For a dozen years James Gray has helmed several of the most fascinating American films of the millennium. Two Lovers limned the romance between a Brooklyn couple (Gwyneth Paltrow and Joaquin Phoenix). The Immigrant followed the adventures of the title character (Marion Cotillard). But The Lost City of Z (2017) demonstrated his mastery of large scale productions: a movie worthy of John Boorman exploring the nexus between colonialism and genuine scientific curiosity.
Set in a future remote enough to wonder how the hell Earth has survived climate crises, Ad Astra has Gray attempting one of those metaphysical space movies that every director who fancies himself an auteur must do to show his bonafides. Brad Pitt stars as Major Roy McBride, son of astronaut H. Clifford McBride (Tommy Lee Jones), contacted by U.S. Space Command to trace the origin of a series of deadly “surges” upsetting the equilibrium of the universe. The origin, SpaceCom is sure, comes from the remote planet Neptune, in whose orbit the Lima Project decades earlier had planted itself in a search for extra-terrestrial life. Moreover, SpaceCom has reason to believe that Clifford, steward of the Lima Project, lives. They must make contact with him. Suited up and accompanied by a crack team, Roy hopscotches through space: first to the Moon, then Mars before the seventy-two-day journey to Neptune.
The plot, as the audience will expect, matters less than Roy’s reckoning with the baggage: how his sense of abandonment by his father has ruined his own ability to create a personal life. “I don’t know if I hope to find him or be finally free of him,” Roy says in voice-over. Ad Astra answers the question: Roy wants to find him, be free of him, but embrace his legacy. In Pitt’s hands, Roy has a ravaged, weary beauty; in a future obsessed with psychological evals and pulse rates, Roy’s never rises above eighty, and I can believe not even wife Liv Tyler (seen in flashblack in yet another film in which she waits for a man on terra firma) contributed a single skipped beat. He has turned himself into pure surface. A canny performance, self-aware but not narcissistic; Pitt manipulates his public image in the service of a character who’s an iceberg willing himself to melt but can’t — and won’t, despite the ending, which I will not spoil. This is what twenty-five years of movie stardom is supposed to yield.
Indebted to a legacy of sci-fi novels and films from the sixties and seventies, Hoyte Van Hoytema lights Ad Astra in deep oranges and burnt umbers; there’s a haze that matches the oxygen-free atmospheres. A space car chase on the surface of the moon as Roy and his detail hurry to the Mars-bound rocket chased by pirates has a Thunderball chintz. So does a frightening battle between the crew and a pair of experimental primates in search of a meal in a gravity-free zone. The appearance of Donald Sutherland as Col. Pruitt, a pal of Clifford’s accompanying Roy on one leg of the mission, is a callback too. Ragged from the effort of Simply Orange commercials, Sutherland projects the exhaustion of duty (casting him and Jones, vets of Clint Eastwood’s 2000 Space Cowboys, is a subtle touch). This is a world where resources are stretched thin. A blanket and a pillow on a moon flight costs $125 — the haves won. Roy floats in a most peculiar way, Gray hints, because having a mission gives him focus. To acknowledge, after he suspects SpaceCom has evidence that Clifford received Roy’s interstellar missives, that the U.S. Army’s using him does nothing to dilute an awareness of his fate.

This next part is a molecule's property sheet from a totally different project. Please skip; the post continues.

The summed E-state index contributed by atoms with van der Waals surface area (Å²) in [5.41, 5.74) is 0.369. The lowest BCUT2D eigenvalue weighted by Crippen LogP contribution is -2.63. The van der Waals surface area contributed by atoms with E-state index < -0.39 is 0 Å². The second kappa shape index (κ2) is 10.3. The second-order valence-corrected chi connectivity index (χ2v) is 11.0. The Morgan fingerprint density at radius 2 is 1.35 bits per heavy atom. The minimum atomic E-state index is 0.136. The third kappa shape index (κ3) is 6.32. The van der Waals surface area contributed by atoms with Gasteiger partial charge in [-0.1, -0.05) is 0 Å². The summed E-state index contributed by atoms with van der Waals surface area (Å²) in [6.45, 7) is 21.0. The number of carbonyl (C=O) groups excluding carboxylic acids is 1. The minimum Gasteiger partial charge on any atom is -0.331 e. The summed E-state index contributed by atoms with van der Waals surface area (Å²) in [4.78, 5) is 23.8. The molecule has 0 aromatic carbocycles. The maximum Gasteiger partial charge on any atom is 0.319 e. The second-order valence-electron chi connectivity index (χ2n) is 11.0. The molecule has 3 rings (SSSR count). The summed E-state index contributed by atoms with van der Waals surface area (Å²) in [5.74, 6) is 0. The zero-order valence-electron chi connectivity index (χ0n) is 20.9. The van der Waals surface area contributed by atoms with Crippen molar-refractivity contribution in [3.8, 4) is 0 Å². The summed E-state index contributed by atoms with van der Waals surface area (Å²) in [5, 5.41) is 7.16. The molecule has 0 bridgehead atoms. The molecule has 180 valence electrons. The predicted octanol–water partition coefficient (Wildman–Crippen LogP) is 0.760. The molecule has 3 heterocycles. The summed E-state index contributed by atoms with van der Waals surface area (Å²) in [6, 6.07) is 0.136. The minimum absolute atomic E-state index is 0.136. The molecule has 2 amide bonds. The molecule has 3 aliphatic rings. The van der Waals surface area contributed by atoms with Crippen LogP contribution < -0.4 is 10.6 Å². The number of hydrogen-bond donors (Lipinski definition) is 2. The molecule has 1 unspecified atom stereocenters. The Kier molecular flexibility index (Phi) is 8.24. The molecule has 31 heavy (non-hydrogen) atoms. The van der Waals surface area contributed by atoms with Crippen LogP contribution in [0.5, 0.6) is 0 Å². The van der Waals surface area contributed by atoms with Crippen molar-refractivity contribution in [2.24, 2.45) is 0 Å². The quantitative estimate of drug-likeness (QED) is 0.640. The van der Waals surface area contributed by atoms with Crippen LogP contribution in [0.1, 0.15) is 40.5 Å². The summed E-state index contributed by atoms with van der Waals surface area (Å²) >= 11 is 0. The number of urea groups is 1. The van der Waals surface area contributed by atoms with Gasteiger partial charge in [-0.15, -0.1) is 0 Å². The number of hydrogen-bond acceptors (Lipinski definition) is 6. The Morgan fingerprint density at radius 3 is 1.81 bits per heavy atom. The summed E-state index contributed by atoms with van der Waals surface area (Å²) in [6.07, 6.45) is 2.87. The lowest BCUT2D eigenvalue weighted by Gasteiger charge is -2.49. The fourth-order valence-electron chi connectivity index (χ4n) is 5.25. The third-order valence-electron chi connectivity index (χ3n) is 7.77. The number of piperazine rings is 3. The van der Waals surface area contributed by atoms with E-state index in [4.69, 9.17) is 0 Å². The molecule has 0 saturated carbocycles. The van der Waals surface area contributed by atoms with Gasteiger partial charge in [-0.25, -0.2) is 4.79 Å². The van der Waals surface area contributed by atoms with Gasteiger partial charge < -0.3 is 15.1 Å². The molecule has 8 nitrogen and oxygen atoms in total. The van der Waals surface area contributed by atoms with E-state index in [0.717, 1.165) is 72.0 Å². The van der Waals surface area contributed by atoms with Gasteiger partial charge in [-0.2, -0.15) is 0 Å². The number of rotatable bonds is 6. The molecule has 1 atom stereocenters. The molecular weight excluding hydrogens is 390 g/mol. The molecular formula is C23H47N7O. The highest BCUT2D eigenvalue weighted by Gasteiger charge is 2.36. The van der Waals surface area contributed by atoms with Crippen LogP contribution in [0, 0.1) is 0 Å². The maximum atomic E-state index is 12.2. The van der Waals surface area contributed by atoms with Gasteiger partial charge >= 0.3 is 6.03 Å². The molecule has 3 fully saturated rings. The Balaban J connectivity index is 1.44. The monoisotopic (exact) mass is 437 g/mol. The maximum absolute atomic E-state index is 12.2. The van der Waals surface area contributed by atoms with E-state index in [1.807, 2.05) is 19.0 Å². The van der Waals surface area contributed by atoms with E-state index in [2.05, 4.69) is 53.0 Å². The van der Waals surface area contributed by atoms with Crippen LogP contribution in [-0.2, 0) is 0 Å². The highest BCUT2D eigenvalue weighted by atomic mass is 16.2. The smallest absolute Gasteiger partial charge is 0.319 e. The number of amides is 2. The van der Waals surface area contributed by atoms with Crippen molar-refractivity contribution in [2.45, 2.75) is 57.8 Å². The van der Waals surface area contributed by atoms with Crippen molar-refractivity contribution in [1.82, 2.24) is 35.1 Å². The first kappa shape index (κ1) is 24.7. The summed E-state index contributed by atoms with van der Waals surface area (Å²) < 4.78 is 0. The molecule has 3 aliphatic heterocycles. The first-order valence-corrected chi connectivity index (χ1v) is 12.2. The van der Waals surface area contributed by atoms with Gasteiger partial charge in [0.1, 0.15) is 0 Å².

If the audience recoils from the jockstrap of macho existentialism, they’re correct. Other than Tyler in flashback, Ad Astra, like most Sad Space Movies, doesn’t have much use for women. Kimberly Elise glowers from within a space helmet, and Ruth Negga has a cameo as a Martian who helps Roy in a clandestine flight to the Neptune-bound rocket without, apparently, setting off any alarms (you may not want to dwell on Ad Astra‘s myriad improbabilities). When Roy and Clifford reunite, Gray and co-writer Ethan Gross eschew the usual sentiments: far from welcoming his son, Clifford wants to be left the hell alone to finish his mission. What’s more, he says, he never loved Roy or his mother. Grizzled and shot to look simian, Jones brings the full power of the serpentine malice that he’s wielded on screen for decades. These admissions, coupled with Roy’s packed-in-ice voice-overs, imply that space is not for the faint of heart; you can almost hear him, like the future White Witch from C.S. Lewis’ The Magician’s Nephew, erect and proud, admitting, “Ours is a high and lonely destiny.”
This is its own kind of sentimentality too, although Gray has the visual subtlety and the command of actors to subvert the idea before the hot air inflates too many balloons. Even so, Ad Astra has more psychobabble than anyone needs to hear in a film — a disappointment from one of the few American directors who can write dialogue. Pitt has to say things like “I’m angry that he took off…it keeps me walled off from relationships; I don’t wanna be my dad” and I look at my lap and the popcorn box is empty (Damien Chazelle’s First Man suffered from similar ailments). This, the inadvertent body count by film’s end ,and allusions to Meville and Heart of Darkness do not cohere into a portrait of a healthy psychosexual profile, let’s say. It won’t help the film’s box office. As beautiful as the film looks, as compelling the flint of Brad Pitt’s work, there’s a familiarity to Ad Astra. It doesn’t play with schlock nor embrace alternative forms of zero gravity psychosexual expression like Claire Denis’ High Life did several months ago — a film that looks increasingly visionary because of its wack-ness. We’ve been in space, we’ve heard these screams.